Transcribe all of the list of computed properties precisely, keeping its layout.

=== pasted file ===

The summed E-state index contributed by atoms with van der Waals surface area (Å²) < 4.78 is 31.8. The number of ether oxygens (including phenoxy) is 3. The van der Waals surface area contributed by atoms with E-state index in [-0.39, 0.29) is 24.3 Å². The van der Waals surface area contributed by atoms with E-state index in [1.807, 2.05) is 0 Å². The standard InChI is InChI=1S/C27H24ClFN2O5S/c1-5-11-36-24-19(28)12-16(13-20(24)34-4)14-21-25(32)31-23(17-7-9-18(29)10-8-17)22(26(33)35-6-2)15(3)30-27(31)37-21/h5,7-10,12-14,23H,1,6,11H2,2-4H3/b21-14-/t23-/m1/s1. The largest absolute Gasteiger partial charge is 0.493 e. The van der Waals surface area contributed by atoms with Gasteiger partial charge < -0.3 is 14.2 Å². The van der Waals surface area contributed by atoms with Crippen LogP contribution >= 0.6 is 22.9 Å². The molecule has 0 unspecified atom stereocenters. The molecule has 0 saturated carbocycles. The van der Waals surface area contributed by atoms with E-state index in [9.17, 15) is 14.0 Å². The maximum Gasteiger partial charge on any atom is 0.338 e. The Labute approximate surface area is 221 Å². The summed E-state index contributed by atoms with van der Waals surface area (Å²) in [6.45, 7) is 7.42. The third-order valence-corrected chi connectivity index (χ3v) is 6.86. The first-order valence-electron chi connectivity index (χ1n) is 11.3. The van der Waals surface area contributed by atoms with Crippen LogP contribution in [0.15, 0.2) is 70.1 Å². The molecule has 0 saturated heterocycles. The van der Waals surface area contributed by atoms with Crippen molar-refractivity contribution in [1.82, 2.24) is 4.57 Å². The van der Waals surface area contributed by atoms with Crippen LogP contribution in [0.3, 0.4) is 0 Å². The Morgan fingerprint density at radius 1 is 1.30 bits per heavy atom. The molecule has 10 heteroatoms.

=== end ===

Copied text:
The summed E-state index contributed by atoms with van der Waals surface area (Å²) < 4.78 is 31.8. The number of ether oxygens (including phenoxy) is 3. The van der Waals surface area contributed by atoms with E-state index in [-0.39, 0.29) is 24.3 Å². The van der Waals surface area contributed by atoms with E-state index in [1.807, 2.05) is 0 Å². The standard InChI is InChI=1S/C27H24ClFN2O5S/c1-5-11-36-24-19(28)12-16(13-20(24)34-4)14-21-25(32)31-23(17-7-9-18(29)10-8-17)22(26(33)35-6-2)15(3)30-27(31)37-21/h5,7-10,12-14,23H,1,6,11H2,2-4H3/b21-14-/t23-/m1/s1. The largest absolute Gasteiger partial charge is 0.493 e. The van der Waals surface area contributed by atoms with Gasteiger partial charge < -0.3 is 14.2 Å². The van der Waals surface area contributed by atoms with Crippen LogP contribution >= 0.6 is 22.9 Å². The molecule has 0 unspecified atom stereocenters. The molecule has 0 saturated carbocycles. The van der Waals surface area contributed by atoms with E-state index in [9.17, 15) is 14.0 Å². The maximum Gasteiger partial charge on any atom is 0.338 e. The Labute approximate surface area is 221 Å². The summed E-state index contributed by atoms with van der Waals surface area (Å²) in [6.45, 7) is 7.42. The third-order valence-corrected chi connectivity index (χ3v) is 6.86. The first-order valence-electron chi connectivity index (χ1n) is 11.3. The van der Waals surface area contributed by atoms with Crippen LogP contribution in [0.15, 0.2) is 70.1 Å². The molecule has 0 saturated heterocycles. The van der Waals surface area contributed by atoms with Crippen molar-refractivity contribution in [1.82, 2.24) is 4.57 Å². The van der Waals surface area contributed by atoms with Crippen LogP contribution in [0.3, 0.4) is 0 Å². The Morgan fingerprint density at radius 1 is 1.30 bits per heavy atom. The molecule has 10 heteroatoms.